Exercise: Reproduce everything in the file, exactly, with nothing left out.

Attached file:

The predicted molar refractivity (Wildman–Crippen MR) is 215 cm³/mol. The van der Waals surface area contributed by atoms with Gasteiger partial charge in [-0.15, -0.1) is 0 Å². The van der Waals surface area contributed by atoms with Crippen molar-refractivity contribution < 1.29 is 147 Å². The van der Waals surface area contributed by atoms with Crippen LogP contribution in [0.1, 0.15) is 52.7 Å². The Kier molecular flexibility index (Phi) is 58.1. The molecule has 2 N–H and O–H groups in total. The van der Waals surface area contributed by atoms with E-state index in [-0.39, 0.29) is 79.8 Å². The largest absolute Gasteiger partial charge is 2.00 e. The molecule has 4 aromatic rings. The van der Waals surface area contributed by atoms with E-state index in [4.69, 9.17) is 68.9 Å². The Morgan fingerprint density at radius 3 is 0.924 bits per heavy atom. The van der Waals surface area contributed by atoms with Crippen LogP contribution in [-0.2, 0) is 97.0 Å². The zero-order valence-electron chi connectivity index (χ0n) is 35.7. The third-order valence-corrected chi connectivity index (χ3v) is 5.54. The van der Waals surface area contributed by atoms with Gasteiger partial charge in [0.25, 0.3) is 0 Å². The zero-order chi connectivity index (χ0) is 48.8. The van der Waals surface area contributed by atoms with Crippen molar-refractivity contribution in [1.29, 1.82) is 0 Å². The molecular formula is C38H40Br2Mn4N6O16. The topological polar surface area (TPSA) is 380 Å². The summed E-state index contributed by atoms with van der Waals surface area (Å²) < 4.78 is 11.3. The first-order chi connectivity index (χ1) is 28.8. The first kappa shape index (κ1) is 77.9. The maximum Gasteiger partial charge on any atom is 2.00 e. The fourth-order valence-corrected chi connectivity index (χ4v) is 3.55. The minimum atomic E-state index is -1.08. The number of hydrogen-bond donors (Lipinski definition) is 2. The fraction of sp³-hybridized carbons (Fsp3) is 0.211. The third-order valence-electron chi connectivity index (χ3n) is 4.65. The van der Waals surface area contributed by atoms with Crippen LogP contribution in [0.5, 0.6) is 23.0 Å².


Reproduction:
The predicted molar refractivity (Wildman–Crippen MR) is 215 cm³/mol. The van der Waals surface area contributed by atoms with Gasteiger partial charge in [-0.15, -0.1) is 0 Å². The van der Waals surface area contributed by atoms with Crippen molar-refractivity contribution < 1.29 is 147 Å². The van der Waals surface area contributed by atoms with Crippen LogP contribution in [0.1, 0.15) is 52.7 Å². The Kier molecular flexibility index (Phi) is 58.1. The molecule has 2 N–H and O–H groups in total. The van der Waals surface area contributed by atoms with E-state index in [-0.39, 0.29) is 79.8 Å². The largest absolute Gasteiger partial charge is 2.00 e. The molecule has 4 aromatic rings. The van der Waals surface area contributed by atoms with E-state index in [4.69, 9.17) is 68.9 Å². The Morgan fingerprint density at radius 3 is 0.924 bits per heavy atom. The van der Waals surface area contributed by atoms with Crippen LogP contribution in [-0.2, 0) is 97.0 Å². The zero-order valence-electron chi connectivity index (χ0n) is 35.7. The third-order valence-corrected chi connectivity index (χ3v) is 5.54. The van der Waals surface area contributed by atoms with Gasteiger partial charge in [0.25, 0.3) is 0 Å². The zero-order chi connectivity index (χ0) is 48.8. The van der Waals surface area contributed by atoms with Crippen molar-refractivity contribution in [1.29, 1.82) is 0 Å². The molecular formula is C38H40Br2Mn4N6O16. The topological polar surface area (TPSA) is 380 Å². The summed E-state index contributed by atoms with van der Waals surface area (Å²) < 4.78 is 11.3. The first-order chi connectivity index (χ1) is 28.8. The first kappa shape index (κ1) is 77.9. The maximum Gasteiger partial charge on any atom is 2.00 e. The fourth-order valence-corrected chi connectivity index (χ4v) is 3.55. The minimum atomic E-state index is -1.08. The number of hydrogen-bond donors (Lipinski definition) is 2. The fraction of sp³-hybridized carbons (Fsp3) is 0.211. The third-order valence-electron chi connectivity index (χ3n) is 4.65. The van der Waals surface area contributed by atoms with Crippen LogP contribution in [0.5, 0.6) is 23.0 Å².